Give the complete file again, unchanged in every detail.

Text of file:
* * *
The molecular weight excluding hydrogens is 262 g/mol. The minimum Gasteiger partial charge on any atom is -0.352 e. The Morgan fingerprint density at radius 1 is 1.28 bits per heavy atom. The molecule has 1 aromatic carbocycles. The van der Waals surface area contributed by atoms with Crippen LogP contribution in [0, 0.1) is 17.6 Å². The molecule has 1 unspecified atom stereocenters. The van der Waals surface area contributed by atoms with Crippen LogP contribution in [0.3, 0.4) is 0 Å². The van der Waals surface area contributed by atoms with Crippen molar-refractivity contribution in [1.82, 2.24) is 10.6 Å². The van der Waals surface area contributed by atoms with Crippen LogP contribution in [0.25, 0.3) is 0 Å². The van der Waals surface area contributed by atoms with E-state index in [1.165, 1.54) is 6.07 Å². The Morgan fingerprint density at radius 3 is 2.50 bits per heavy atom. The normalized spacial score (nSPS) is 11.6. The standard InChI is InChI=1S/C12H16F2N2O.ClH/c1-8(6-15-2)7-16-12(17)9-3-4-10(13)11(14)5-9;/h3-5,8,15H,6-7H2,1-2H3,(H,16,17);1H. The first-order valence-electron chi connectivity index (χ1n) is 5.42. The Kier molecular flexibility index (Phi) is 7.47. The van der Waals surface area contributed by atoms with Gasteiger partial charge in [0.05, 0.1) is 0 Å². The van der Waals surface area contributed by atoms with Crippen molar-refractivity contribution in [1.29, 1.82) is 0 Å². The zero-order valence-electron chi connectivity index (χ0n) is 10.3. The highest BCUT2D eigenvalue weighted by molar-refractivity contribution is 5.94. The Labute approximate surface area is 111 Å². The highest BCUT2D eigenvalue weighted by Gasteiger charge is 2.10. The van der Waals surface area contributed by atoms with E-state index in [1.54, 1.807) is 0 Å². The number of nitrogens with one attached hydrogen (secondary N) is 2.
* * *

The molecular weight excluding hydrogens is 262 g/mol. The minimum Gasteiger partial charge on any atom is -0.352 e. The Morgan fingerprint density at radius 1 is 1.28 bits per heavy atom. The molecule has 1 aromatic carbocycles. The van der Waals surface area contributed by atoms with Crippen LogP contribution in [0, 0.1) is 17.6 Å². The molecule has 1 unspecified atom stereocenters. The van der Waals surface area contributed by atoms with Crippen LogP contribution in [0.3, 0.4) is 0 Å². The van der Waals surface area contributed by atoms with Crippen molar-refractivity contribution in [1.82, 2.24) is 10.6 Å². The van der Waals surface area contributed by atoms with Crippen LogP contribution in [0.25, 0.3) is 0 Å². The van der Waals surface area contributed by atoms with E-state index in [1.165, 1.54) is 6.07 Å². The Morgan fingerprint density at radius 3 is 2.50 bits per heavy atom. The normalized spacial score (nSPS) is 11.6. The standard InChI is InChI=1S/C12H16F2N2O.ClH/c1-8(6-15-2)7-16-12(17)9-3-4-10(13)11(14)5-9;/h3-5,8,15H,6-7H2,1-2H3,(H,16,17);1H. The first-order valence-electron chi connectivity index (χ1n) is 5.42. The Kier molecular flexibility index (Phi) is 7.47. The van der Waals surface area contributed by atoms with Gasteiger partial charge in [0.05, 0.1) is 0 Å². The van der Waals surface area contributed by atoms with Crippen molar-refractivity contribution in [1.29, 1.82) is 0 Å². The zero-order valence-electron chi connectivity index (χ0n) is 10.3. The highest BCUT2D eigenvalue weighted by molar-refractivity contribution is 5.94. The Labute approximate surface area is 111 Å². The highest BCUT2D eigenvalue weighted by Gasteiger charge is 2.10. The van der Waals surface area contributed by atoms with E-state index in [1.54, 1.807) is 0 Å². The number of nitrogens with one attached hydrogen (secondary N) is 2.